May 20th was a good day at Eastern Neck National Wildlife Refuge (Rock Hall, Maryland…On the Delmarva peninsula). The morning sky was mostly clear, with passing clouds here and there. I tried to disregard the fantastic airshow above and around me…Osprey, Bald eagles, Turkey Vultures, Indigo buntings, Ruby throated hummingbirds, Great blue herons, Mockingbirds, Cardinals…. Butterflies were why I came to this Refuge, surrounded by Chesapeake Bay.
The Butterfly Garden, planted next to the house that the Ranger lives in, was planted with nectaring plants, but they were not in flower as of yet. The trails were fun, but didn’t yield too much butterfly action. There were a pair of 50 foot trees near the Rangers’ house, in full, and I mean full bloom! Perhaps hundred of thousands of white blossoms, each producing a faint aroma, not unlike vanilla. The leaves were Holly leaves. Bees of many species were flying around and around the larger tree, oddly not landing, but flying. Protecting their claimed sector of treescape?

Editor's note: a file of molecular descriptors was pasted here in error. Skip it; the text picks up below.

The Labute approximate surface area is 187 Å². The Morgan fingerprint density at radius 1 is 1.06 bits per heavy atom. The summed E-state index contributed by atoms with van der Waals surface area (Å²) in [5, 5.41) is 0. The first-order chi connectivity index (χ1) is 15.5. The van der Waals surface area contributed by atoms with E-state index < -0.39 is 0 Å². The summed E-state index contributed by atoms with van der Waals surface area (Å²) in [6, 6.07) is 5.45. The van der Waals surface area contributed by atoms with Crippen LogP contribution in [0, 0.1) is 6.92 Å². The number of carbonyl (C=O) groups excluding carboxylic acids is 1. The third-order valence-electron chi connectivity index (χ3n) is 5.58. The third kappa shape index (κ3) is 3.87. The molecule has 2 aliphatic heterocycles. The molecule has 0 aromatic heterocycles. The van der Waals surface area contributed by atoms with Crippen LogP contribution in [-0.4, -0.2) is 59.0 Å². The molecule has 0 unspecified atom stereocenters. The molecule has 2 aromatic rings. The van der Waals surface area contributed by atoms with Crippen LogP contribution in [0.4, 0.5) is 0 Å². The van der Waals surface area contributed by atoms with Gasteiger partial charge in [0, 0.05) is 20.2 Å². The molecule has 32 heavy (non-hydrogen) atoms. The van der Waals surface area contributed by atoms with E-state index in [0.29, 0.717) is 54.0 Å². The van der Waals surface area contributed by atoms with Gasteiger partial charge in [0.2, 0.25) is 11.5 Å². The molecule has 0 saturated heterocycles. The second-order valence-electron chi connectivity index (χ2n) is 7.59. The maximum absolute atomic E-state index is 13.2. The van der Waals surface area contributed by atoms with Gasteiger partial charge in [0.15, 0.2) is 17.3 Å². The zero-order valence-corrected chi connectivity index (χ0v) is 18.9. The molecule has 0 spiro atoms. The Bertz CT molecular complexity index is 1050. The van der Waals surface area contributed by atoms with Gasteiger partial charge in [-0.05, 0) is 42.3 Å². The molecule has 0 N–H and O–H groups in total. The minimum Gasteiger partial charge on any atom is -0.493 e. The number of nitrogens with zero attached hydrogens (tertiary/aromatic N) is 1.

I photographed the tree and its blooms. And I wondered. If most of the native plants are not yet in bloom, and most of the nearby garden is still developing its blooms, will butterflies be drawn to these katrillion flowers on what I think is an American Holly tree (Ilex opaca Ait.).
I waited. Waited. Then there one was. It was a good sized butterfly. A brushfoot. Which one? Then it came closer. A red-spotted purple butterfly. Characterized as a generalist, a species that seeks sustenance from a large variety of flowering species. It never came close enough for a solid macro- photograph.
The table was set, the settings were overflowing…and Red-spotted purple butterfly dropped by to enjoy some of the hundred of gallons of sweet that our tree was pumping.
Note: This is not an image of this butterfly on American holly.